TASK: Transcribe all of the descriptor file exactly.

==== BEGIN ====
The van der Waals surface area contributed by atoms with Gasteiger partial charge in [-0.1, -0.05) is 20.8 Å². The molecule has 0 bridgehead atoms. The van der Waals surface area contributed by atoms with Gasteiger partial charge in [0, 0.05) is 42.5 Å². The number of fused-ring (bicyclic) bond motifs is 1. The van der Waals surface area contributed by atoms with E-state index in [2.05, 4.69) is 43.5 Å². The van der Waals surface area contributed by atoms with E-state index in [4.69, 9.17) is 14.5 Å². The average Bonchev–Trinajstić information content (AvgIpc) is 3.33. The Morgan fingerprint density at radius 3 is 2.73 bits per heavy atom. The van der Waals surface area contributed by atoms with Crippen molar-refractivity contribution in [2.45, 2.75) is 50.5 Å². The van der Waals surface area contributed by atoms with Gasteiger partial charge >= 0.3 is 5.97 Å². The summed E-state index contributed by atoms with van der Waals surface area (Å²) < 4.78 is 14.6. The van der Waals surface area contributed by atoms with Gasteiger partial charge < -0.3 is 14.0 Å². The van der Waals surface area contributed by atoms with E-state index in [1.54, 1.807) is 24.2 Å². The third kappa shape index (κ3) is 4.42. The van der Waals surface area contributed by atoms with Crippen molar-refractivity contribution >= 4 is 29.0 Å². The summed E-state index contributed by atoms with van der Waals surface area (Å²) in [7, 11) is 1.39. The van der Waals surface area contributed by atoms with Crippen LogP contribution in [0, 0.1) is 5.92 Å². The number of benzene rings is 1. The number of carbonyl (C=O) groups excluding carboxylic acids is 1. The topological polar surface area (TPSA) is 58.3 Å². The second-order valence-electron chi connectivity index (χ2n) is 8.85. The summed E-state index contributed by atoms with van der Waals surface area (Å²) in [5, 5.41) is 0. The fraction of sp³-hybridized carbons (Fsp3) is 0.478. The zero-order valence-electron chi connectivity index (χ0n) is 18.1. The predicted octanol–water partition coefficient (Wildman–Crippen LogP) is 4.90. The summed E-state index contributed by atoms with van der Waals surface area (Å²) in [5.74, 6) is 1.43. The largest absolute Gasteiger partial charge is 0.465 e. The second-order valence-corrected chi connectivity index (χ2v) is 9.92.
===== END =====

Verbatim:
The van der Waals surface area contributed by atoms with Gasteiger partial charge in [-0.1, -0.05) is 20.8 Å². The molecule has 0 bridgehead atoms. The van der Waals surface area contributed by atoms with Gasteiger partial charge in [0, 0.05) is 42.5 Å². The number of fused-ring (bicyclic) bond motifs is 1. The van der Waals surface area contributed by atoms with E-state index in [2.05, 4.69) is 43.5 Å². The van der Waals surface area contributed by atoms with E-state index in [4.69, 9.17) is 14.5 Å². The average Bonchev–Trinajstić information content (AvgIpc) is 3.33. The Morgan fingerprint density at radius 3 is 2.73 bits per heavy atom. The van der Waals surface area contributed by atoms with Crippen molar-refractivity contribution in [2.45, 2.75) is 50.5 Å². The van der Waals surface area contributed by atoms with Gasteiger partial charge >= 0.3 is 5.97 Å². The summed E-state index contributed by atoms with van der Waals surface area (Å²) < 4.78 is 14.6. The van der Waals surface area contributed by atoms with Gasteiger partial charge < -0.3 is 14.0 Å². The van der Waals surface area contributed by atoms with E-state index in [1.54, 1.807) is 24.2 Å². The third kappa shape index (κ3) is 4.42. The van der Waals surface area contributed by atoms with Crippen molar-refractivity contribution >= 4 is 29.0 Å². The summed E-state index contributed by atoms with van der Waals surface area (Å²) in [7, 11) is 1.39. The van der Waals surface area contributed by atoms with Crippen LogP contribution in [0, 0.1) is 5.92 Å². The number of benzene rings is 1. The number of carbonyl (C=O) groups excluding carboxylic acids is 1. The topological polar surface area (TPSA) is 58.3 Å². The second-order valence-electron chi connectivity index (χ2n) is 8.85. The summed E-state index contributed by atoms with van der Waals surface area (Å²) in [5, 5.41) is 0. The fraction of sp³-hybridized carbons (Fsp3) is 0.478. The zero-order valence-electron chi connectivity index (χ0n) is 18.1. The predicted octanol–water partition coefficient (Wildman–Crippen LogP) is 4.90. The summed E-state index contributed by atoms with van der Waals surface area (Å²) in [5.74, 6) is 1.43. The largest absolute Gasteiger partial charge is 0.465 e. The second-order valence-corrected chi connectivity index (χ2v) is 9.92.